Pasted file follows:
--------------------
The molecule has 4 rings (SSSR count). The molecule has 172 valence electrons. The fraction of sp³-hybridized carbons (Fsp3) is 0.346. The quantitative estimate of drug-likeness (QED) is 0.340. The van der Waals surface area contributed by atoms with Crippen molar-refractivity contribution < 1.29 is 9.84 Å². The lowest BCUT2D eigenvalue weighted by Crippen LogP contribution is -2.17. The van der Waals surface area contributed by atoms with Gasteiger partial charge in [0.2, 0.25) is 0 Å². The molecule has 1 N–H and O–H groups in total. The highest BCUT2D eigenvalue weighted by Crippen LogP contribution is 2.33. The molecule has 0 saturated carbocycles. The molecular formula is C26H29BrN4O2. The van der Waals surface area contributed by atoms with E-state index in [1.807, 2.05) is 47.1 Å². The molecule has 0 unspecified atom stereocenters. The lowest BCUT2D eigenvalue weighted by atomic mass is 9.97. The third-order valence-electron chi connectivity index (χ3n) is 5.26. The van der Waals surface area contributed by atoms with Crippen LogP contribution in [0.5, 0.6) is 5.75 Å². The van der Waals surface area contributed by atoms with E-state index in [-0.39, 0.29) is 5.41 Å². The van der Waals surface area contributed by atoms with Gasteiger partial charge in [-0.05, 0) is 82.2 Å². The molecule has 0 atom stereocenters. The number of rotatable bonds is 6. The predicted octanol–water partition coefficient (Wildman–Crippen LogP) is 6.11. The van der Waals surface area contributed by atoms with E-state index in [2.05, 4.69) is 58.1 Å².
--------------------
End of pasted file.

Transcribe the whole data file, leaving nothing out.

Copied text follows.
The molecule has 4 rings (SSSR count). The molecule has 172 valence electrons. The fraction of sp³-hybridized carbons (Fsp3) is 0.346. The quantitative estimate of drug-likeness (QED) is 0.340. The van der Waals surface area contributed by atoms with Crippen molar-refractivity contribution < 1.29 is 9.84 Å². The lowest BCUT2D eigenvalue weighted by Crippen LogP contribution is -2.17. The van der Waals surface area contributed by atoms with Gasteiger partial charge in [0.2, 0.25) is 0 Å². The molecule has 1 N–H and O–H groups in total. The highest BCUT2D eigenvalue weighted by Crippen LogP contribution is 2.33. The molecule has 0 saturated carbocycles. The molecular formula is C26H29BrN4O2. The van der Waals surface area contributed by atoms with E-state index in [1.807, 2.05) is 47.1 Å². The molecule has 0 unspecified atom stereocenters. The lowest BCUT2D eigenvalue weighted by atomic mass is 9.97. The third-order valence-electron chi connectivity index (χ3n) is 5.26. The van der Waals surface area contributed by atoms with Crippen LogP contribution in [0.5, 0.6) is 5.75 Å². The van der Waals surface area contributed by atoms with E-state index in [-0.39, 0.29) is 5.41 Å². The van der Waals surface area contributed by atoms with Gasteiger partial charge in [-0.05, 0) is 82.2 Å². The molecule has 0 atom stereocenters. The number of rotatable bonds is 6. The predicted octanol–water partition coefficient (Wildman–Crippen LogP) is 6.11. The van der Waals surface area contributed by atoms with E-state index in [2.05, 4.69) is 58.1 Å².